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Re: semicolon at beginning of line


From: Maarten Billemont
Subject: Re: semicolon at beginning of line
Date: Tue, 10 Apr 2012 09:22:16 +0200

On 10 Apr 2012, at 06:03, Elliott Forney wrote:
> Here is another example that appears to defy my expectations.  In this
> case, the semicolon is allowed:
> 
> sine:~$ hello='echo hello'
> sine:~$ world='echo world'
> sine:~$ ${hello};${world}
> hello
> world
> sine:~$ unset hello
> sine:~$ ${hello};${world}
> world
> sine:~$ unset world
> sine:~$ ${hello};${world}

Those are not empty statements.  It's important to understand the difference 
between:
$var
and:
eval "$var"

People should stop trying to execute code by parameter expansion, and 
specifically stop thinking that parameter-expanded words are evaluated as bash 
code.

> 
> Thanks!
>  Elliott Forney
> 
> On Mon, Apr 9, 2012 at 10:02 PM, Elliott Forney
> <address@hidden> wrote:
>> Sure, a comment can be used to place a line in your history but that
>> doesn't really address the examples I had.  Just seems to me like a
>> lone semicolon could be treated as a newline/noop.  I can't seem to
>> think of anything that this would break but, of course, that doesn't
>> mean it wouldn't.  The end of a case in a switch statement is
>> certainly an interesting one, hadn't thought of that, but it should be
>> possible to handle that by checking for ;; as a token before ;.

OK, so you're saying, let's change bash so that an empty statement becomes a 
noop statement.  Except for when that empty statement is preceded by a 
semicolon and happens to have no whitespace, because then it could be a case 
delimiter.

Frankly, what are you hoping to gain from this?  This will just introduce new 
rules with new exceptions and inconsistencies.  If it were possible to do a 
blanket rule: empty statements before a semicolon are noops, I might be OK with 
it, but if it requires adding additional addendums to the rule, "oh wait, 
except for this and that case", my vote is out.

>> 
>> I might mention that ksh, zsh and tcsh all allow lines to begin with a
>> semicolon.  zsh even allows "; ; ; echo hello world ; ; ;" although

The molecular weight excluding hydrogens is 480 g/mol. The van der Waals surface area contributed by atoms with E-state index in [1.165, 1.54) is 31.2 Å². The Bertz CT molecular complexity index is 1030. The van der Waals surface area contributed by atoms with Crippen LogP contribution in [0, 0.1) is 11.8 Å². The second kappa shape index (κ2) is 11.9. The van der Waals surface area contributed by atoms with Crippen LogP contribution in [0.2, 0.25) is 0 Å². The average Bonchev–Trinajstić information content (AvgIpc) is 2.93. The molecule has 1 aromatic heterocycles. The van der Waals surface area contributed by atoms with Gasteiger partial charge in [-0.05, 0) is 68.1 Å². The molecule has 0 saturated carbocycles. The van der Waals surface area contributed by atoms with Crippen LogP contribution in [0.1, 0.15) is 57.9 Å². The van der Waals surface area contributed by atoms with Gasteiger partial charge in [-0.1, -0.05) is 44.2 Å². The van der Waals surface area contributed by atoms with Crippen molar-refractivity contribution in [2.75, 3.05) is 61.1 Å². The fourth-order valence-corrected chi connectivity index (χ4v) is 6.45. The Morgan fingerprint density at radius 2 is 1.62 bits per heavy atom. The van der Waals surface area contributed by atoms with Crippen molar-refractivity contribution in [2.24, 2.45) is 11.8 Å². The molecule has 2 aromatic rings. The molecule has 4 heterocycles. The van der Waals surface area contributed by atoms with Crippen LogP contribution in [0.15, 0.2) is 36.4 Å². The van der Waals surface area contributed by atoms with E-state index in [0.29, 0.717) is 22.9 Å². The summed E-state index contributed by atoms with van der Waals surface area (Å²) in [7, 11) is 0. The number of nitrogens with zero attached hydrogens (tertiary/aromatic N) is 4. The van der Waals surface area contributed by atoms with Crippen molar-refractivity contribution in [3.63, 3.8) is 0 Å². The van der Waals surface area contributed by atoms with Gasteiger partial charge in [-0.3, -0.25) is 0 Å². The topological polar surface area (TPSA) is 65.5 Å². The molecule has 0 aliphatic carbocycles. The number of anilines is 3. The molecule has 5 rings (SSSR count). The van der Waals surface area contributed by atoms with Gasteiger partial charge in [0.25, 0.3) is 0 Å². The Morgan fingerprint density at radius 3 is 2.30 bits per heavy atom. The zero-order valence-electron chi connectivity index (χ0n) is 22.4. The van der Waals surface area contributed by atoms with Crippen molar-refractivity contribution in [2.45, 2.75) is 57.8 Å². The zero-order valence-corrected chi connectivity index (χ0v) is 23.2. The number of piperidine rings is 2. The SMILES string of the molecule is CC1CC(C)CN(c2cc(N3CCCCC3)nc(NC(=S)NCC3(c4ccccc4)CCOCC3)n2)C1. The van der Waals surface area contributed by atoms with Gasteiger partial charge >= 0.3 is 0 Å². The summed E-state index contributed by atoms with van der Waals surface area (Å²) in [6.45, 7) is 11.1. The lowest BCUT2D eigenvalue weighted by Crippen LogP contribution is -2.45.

>> ksh only allows a single ; at the beginning of a line.
>> 
>> On Sun, Apr 8, 2012 at 6:48 PM, Joseph Fredette <address@hidden> wrote:
>>> Could also use a #, no?
>>> 
>>> On Sun, Apr 8, 2012 at 8:46 PM, Steven W. Orr <address@hidden> wrote:
>>> 
>>>> On 4/7/2012 4:00 PM, Elliott Forney wrote:
>>>> 
>>>>> I wish bash would happily execute lines that begin with a semicolon,
>>>>> i.e., treat it as a no-op followed by a command.  The following
>>>>> examples come to mind:
>>>>> 
>>>>> $ infloop&  echo hello
>>>>> [2] 11361
>>>>> hello
>>>>> $ infloop&; echo hello
>>>>> bash: syntax error near unexpected token `;'
>>>>> 
>>>>> $ echo hello; echo world
>>>>> hello
>>>>> world
>>>>> $ echo hello;; echo world
>>>>> bash: syntax error near unexpected token `;;'
>>>>> 
>>>>> $ ; echo hello world
>>>>> bash: syntax error near unexpected token `;'
>>>>> 
>>>>> Any thoughts?
>>>>> 
>>>>> Thanks,
>>>>>   Elliott Forney
>>>>> 
>>>> 
>>>> Just use a colon.
>>>> 
>>>> : echo Hello world.
>>>> 
>>>> I use it all the time to 'park' a command in my history. Then when I'm
>>>> ready, I just back up to it and remove the colon.
>>>> 
>>>> 
>>>> --
>>>> Time flies like the wind. Fruit flies like a banana. Stranger things have
>>>>  .0.
>>>> happened but none stranger than this. Does your driver's license say Organ
>>>> ..0
>>>> Donor?Black holes are where God divided by zero. Listen to me! We are all-
>>>> 000
>>>> individuals! What if this weren't a hypothetical question?
>>>> steveo at syslang.net
>>>> 
>>>> 
> 


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